The fact that the American Anthropological Association doesn’t have any collaborations with Israeli institutions didn’t stop the AAA from voting to block them in the future.
Choosing from a “menu” of options devised by a task force with scant experience in Palestine, association members chose a compromise option at its annual business meeting in Denver Friday: boycott Israeli academic institutions but not individual academics.
The 1,040-36 vote in favor of AAA’s formal institutional boycott – one goal of the boycott, divestment and sanctions (BDS) movement – followed an even more lopsided vote against an anti-BDS resolution that was itself critical of Israel, Inside Higher Ed reports.
The anti-BDS resolution was “pushed by a group of Israeli and North American academics that calls itself Anthropologists for Dialogue on Israel/Palestine”:
The text of that resolution, which was defeated by a 1,173 to 196 tally, called for an end to the occupation [of Palestine by Israel] while also rejecting boycott in favor of strengthened “anthropological engagement with Palestine and Israel.”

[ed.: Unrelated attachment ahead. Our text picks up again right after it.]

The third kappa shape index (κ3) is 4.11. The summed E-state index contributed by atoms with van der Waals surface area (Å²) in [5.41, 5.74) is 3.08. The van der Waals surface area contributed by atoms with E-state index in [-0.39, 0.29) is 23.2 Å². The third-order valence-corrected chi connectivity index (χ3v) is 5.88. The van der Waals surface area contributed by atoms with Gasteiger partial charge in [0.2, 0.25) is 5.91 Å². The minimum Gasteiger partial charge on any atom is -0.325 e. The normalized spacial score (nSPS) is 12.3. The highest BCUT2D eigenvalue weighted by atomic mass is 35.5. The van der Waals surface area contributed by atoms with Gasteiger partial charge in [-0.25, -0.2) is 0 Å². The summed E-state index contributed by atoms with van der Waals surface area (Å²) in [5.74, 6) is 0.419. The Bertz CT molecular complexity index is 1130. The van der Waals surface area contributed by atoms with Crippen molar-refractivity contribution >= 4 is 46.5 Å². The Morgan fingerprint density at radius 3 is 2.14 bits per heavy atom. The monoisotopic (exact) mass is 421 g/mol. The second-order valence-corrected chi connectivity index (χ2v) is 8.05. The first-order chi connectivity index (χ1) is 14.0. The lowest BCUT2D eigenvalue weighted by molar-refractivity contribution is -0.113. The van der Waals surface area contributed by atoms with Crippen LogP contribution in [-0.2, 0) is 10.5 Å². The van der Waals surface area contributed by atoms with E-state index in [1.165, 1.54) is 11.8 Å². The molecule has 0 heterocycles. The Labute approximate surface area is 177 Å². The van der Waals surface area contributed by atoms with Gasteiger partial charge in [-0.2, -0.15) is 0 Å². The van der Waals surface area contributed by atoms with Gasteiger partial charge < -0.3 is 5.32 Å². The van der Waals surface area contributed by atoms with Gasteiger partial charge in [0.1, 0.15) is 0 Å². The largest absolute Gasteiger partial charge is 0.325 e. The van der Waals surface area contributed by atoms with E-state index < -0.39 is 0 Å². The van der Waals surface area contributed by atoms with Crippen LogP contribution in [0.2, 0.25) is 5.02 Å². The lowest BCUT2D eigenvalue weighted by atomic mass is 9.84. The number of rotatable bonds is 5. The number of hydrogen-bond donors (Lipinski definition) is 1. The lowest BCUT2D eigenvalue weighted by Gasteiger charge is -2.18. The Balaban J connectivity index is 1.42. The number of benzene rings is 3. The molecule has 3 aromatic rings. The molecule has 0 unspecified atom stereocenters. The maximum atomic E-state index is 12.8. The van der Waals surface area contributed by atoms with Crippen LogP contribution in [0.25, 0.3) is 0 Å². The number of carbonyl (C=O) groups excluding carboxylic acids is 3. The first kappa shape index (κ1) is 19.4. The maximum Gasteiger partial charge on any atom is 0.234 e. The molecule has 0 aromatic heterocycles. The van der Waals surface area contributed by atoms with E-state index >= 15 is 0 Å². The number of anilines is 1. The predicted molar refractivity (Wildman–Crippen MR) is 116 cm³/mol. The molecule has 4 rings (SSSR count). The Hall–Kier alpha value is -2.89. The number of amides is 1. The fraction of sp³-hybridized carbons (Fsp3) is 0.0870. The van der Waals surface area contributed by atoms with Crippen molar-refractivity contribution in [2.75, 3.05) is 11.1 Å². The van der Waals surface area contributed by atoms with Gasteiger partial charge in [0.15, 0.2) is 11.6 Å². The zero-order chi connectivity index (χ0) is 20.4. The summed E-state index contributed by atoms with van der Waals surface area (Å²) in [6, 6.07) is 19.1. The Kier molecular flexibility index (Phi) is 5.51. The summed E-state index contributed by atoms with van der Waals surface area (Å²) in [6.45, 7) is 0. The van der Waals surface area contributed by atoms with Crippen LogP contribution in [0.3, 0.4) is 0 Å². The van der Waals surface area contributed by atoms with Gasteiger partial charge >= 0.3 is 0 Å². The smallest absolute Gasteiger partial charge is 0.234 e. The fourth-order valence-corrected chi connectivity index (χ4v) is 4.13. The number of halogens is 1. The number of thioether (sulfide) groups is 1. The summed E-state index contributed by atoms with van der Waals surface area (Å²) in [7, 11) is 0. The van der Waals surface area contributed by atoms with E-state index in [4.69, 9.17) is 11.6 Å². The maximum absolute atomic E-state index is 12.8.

The attendees even rejected a proposed amendment reaffirming that they stand for “academic freedom” and oppose “discrimination on the basis of race, religion, national origin, gender, sexual orientation, age or disability”:
The amendment failed without debate after attendees at the AAA business meeting called to immediately bring it to a vote. The Twitter account maintained by a group called Anthropologists for the Boycott of Israeli Academic Institutions described Rabinowitz’s proposed amendment as a delaying tactic and “a poison pill, designed to imply we are racist.”
Forward reports that the institutional boycott part of the resolution, sponsored by academics from Columbia and Tufts University, would have no practical effect because “no such collaborations currently exist” between the AAA and Israeli academic institutions.
The availability of the AnthroSource article database is in doubt, according to Inside Higher Ed:
The text of the resolution states that the boycott “may also preclude” the association from selling AnthroSource, its database of journals, to Israeli institutions, though it notes that individual Israeli anthropologists would still be able to access AnthroSource through their personal AAA memberships (opponents of the boycott objected that students would be the ones left without access to journals under such an arrangement).
The resolution will need to be approved by a simple majority in a full AAA membership vote this spring, though there’s no minimum percentage of members voting that’s required for the resolution to take effect.